U.S. Air Force's F-22 Raptor's Oxygen Problems [Acquisition]

Raptor Cough? Whistleblowers Pilots? Haven’t found the problem but continued flying? Pulse oximeter and a Carbon oxygen filter (that spew residue -now removed).

 

 

 

 

 

 

 

 

 

 

The power of Department of Defense Acquisition component wields a significant weapon; threat of embarrassing those that created and purchased what was acquired. In an environment where it may be difficult to acknowledge failure or mistakes and combined with competitive promotions there is much to be lost both internally and externally. That is why it is so significant when two officers step forward to say something publicly when they ultimately believe that their lives are at in jeopardy due to this specific undiscovered fault.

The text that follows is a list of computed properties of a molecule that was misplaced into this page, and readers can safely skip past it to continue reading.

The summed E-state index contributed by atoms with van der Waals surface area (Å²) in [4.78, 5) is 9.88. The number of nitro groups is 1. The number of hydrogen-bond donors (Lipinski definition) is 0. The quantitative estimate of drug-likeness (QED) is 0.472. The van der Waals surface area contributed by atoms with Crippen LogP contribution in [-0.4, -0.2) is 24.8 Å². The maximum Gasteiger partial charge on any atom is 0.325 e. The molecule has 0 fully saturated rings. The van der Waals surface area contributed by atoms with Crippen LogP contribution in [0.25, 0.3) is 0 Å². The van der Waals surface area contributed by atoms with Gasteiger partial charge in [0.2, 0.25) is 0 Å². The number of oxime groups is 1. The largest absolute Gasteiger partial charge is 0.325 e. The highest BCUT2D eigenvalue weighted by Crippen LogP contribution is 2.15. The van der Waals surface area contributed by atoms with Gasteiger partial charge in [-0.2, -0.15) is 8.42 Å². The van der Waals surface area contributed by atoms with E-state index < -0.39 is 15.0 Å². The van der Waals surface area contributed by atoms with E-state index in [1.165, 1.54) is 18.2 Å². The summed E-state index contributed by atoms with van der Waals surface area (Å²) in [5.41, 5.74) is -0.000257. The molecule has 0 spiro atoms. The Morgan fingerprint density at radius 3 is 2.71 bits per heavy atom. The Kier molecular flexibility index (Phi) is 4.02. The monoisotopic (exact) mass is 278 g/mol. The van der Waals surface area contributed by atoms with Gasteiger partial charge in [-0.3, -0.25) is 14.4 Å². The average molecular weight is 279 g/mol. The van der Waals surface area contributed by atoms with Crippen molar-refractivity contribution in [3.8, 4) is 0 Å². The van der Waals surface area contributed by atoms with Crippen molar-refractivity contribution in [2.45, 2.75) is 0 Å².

Obviously there is a significant focus on the protection of the human element within the air frame. This is one of the major benefits of unmanned aerial vehicles or drones is that there is no oxygen system required; the “pilot” remains on the ground. Drones are getting a significant amount of negative press but as the demand for higher and higher performance out of platforms progresses there will be little room for the fragile human element.

It takes a significant amount of moral courage to do something like this and there are always repercussions (direct or indirect) even with the protections afforded whistleblowers.

[via 60 Minutes and CNN]

Update (15 May 2012): The SECDEF has instructed the Air Force to Take Further Steps on F-22.

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